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JimM

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Reply with quote  #1 
Hi all,

What is the maximum fuel pressure that can be applied to R1 Bike carbs before it has an impact on performance / operation of carb   ....  flooding etc

cheers
Jim.

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Carnoustiecat

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Reply with quote  #2 
Hi Jim
           Bike carbs usually only require about 2 - 3 psi maximum, if the pressure is to high the fuel will bypass the float needle valves.

Hope this helps.

Scott

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JimM

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Reply with quote  #3 
Hi Scott,

Have had some problems with fuel blow back thru the carb inlets resulting in fuel stains along the outer panel.
Also very strong smell of fuel under hard acceleration or when climbing steep hills.
During discussion with other owners, it was suggested that the pressure could be reduced to 1.6psi.
Pressure was reduced and it has make an impact on the blowback problem.

However, on a run to Braemar last week, climbing the hill to Glenshee ski slopes the Cat struggled.
Was down in 3rd gear with max 55mph .... believe fuel starvation being the issue. (plenty fuel in tank)

So ... low pressure - problem on steep hills / hard acceleration, high pressure - problem with blowback / under acceleration.

Would it be possible to book my Cat into your shop for a service on the R1 Carbs that are on my Tiger?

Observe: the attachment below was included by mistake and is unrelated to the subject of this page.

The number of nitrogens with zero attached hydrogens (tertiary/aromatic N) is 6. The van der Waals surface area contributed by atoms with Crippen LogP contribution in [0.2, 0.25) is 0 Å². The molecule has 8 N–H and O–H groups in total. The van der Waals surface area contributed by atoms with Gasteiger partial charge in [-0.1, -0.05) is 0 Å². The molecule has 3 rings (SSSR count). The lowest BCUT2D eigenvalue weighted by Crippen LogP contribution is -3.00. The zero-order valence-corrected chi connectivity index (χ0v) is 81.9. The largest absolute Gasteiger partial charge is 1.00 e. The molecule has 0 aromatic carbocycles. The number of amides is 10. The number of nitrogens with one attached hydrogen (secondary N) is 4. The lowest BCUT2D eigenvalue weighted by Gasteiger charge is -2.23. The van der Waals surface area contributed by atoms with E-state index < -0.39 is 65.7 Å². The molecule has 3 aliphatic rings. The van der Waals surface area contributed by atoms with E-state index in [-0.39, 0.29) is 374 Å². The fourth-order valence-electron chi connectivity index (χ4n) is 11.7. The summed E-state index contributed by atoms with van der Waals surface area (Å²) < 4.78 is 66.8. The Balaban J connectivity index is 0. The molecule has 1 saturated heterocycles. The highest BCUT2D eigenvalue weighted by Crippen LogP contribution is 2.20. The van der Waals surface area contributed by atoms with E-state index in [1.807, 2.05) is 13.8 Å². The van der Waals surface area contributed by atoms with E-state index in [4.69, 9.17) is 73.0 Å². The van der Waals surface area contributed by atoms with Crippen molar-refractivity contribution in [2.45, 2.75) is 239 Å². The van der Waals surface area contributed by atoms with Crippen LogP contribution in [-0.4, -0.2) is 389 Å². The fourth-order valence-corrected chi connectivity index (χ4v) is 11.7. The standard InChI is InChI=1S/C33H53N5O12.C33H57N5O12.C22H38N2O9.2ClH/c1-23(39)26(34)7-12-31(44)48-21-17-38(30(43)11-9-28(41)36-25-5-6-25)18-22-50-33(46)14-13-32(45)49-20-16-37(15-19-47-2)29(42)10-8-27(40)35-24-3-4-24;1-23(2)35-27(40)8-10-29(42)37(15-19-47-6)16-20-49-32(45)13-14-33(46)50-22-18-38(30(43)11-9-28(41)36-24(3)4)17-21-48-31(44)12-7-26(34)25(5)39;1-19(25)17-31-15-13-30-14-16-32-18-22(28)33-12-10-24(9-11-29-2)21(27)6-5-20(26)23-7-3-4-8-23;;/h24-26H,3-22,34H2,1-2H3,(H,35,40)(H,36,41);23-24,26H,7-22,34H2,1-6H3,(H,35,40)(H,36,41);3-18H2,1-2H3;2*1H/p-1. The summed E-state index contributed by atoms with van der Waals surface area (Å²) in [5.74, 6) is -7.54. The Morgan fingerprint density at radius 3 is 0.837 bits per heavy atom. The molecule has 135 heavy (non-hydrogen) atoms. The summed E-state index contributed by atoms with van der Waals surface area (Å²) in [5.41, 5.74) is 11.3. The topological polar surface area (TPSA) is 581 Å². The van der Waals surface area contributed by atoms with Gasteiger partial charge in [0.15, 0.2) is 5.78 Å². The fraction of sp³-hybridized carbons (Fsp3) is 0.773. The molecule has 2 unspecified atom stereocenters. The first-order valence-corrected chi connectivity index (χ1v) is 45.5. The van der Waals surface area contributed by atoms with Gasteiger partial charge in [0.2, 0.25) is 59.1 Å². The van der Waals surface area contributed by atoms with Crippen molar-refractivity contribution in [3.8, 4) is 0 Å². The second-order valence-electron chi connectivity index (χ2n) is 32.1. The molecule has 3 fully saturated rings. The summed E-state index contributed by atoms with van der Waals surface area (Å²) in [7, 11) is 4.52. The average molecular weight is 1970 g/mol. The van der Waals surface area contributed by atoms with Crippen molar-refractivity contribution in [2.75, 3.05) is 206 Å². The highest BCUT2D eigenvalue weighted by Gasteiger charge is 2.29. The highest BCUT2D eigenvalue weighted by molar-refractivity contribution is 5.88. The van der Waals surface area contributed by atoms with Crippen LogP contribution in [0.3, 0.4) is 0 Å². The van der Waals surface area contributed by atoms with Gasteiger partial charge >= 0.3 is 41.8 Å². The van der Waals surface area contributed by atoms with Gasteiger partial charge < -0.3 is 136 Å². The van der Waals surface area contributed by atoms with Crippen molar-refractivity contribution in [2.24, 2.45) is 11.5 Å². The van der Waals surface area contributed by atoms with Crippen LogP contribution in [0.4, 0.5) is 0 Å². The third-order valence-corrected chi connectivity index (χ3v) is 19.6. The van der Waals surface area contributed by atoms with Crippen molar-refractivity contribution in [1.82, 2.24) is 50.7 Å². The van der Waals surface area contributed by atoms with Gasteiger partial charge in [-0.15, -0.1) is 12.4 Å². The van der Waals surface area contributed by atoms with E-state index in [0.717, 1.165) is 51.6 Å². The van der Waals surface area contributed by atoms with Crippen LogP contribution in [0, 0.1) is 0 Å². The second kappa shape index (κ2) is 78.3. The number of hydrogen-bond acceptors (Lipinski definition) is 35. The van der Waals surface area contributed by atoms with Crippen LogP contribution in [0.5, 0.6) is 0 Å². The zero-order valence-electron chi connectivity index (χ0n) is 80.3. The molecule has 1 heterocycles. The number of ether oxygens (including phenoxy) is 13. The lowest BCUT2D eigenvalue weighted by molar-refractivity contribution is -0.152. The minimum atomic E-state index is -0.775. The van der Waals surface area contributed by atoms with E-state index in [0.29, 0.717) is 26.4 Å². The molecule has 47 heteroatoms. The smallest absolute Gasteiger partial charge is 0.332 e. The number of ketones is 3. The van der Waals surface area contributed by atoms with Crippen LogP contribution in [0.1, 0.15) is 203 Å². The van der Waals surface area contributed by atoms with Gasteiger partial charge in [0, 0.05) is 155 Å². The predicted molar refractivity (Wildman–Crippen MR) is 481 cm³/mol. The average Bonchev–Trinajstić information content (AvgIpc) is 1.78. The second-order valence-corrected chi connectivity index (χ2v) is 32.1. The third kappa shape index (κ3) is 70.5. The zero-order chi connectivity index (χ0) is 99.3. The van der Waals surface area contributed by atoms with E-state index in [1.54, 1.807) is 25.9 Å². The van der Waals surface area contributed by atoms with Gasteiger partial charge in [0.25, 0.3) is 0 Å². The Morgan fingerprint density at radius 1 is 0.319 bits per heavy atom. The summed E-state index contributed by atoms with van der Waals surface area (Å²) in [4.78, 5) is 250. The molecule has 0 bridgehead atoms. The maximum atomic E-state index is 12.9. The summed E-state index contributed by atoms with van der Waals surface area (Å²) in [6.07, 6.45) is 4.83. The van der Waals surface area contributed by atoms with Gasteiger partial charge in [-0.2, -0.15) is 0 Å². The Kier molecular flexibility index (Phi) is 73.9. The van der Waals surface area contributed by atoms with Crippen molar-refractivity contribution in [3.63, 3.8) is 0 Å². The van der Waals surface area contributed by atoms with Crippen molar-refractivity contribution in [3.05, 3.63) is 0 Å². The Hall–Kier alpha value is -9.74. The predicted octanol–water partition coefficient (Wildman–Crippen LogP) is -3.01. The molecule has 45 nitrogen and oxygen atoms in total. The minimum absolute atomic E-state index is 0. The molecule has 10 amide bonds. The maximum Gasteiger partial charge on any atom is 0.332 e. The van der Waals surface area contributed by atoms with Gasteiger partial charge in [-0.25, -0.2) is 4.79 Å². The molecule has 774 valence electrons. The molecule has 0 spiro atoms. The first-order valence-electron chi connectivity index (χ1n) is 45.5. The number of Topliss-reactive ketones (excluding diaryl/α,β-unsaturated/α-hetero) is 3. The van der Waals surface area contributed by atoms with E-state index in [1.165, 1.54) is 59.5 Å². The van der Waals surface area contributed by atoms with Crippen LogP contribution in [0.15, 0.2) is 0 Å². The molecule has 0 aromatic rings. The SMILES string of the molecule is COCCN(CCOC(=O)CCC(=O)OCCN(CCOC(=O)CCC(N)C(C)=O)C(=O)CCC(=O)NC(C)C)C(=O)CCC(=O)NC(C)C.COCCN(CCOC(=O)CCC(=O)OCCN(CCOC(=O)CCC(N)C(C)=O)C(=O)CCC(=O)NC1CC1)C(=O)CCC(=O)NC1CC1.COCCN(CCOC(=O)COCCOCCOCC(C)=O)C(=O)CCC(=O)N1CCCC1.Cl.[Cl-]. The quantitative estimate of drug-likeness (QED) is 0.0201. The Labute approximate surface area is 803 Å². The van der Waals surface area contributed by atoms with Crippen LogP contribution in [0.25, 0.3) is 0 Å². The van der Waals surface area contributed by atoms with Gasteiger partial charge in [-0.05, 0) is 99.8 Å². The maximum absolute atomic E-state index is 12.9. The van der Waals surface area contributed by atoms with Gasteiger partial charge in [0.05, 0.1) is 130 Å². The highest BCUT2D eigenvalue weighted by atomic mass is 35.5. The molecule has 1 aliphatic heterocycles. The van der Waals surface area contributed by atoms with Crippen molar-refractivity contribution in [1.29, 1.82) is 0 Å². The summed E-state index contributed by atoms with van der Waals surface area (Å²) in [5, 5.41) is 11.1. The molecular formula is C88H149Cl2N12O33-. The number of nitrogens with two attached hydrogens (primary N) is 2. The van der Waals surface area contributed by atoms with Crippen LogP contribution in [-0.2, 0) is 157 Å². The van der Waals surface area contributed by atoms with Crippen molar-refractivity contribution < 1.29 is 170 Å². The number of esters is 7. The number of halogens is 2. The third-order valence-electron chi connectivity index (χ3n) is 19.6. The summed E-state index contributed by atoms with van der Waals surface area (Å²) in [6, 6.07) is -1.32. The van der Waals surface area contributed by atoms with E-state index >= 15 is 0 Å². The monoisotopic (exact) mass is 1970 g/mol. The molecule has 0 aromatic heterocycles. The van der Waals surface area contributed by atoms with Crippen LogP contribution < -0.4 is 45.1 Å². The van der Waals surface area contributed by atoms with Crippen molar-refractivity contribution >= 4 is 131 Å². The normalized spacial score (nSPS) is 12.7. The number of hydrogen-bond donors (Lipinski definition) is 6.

Some Saturday morning ...

Based on your feedback, probably a setting of 2.5 Psi would be the better setting (once carbs are checked / serviced).

Jim.



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Carnoustiecat

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Reply with quote  #4 
Hi Jim
          Sorry haven't been near my computer for a few days. The shop door isn't wide enough to get a car through as it was only ever meant to get motorbikes in.
One thing you could check with out to much hassle, if you remove your air filter so that you can see down the throats of the carbs, start the engine and have a look where the slide needle goes into the main jet, if you can see fuel running out of the main jet past the throttle slide needle, chances are your needing to replace the float needle valve assembly (that's the float valve and the brass part in the carb body that it seals on including the o ring that seals it) These o rings are guilty of letting fuel past.
If this is the problem it will be quite obvious as the fuel runs in a constant flow rather than just a fine mist.

Hope this helps

Scott

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Carnoustiecat

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Reply with quote  #5 
Hi Jim, meant to say if it is this, it's more than likely that it will only be one carb that's doing it so it will be easy to spot as the rest will look quite dry compared to the problem one. Like I said easy to check, you might want to shine a torch down the carbs just to make it easier to spot.

Scott

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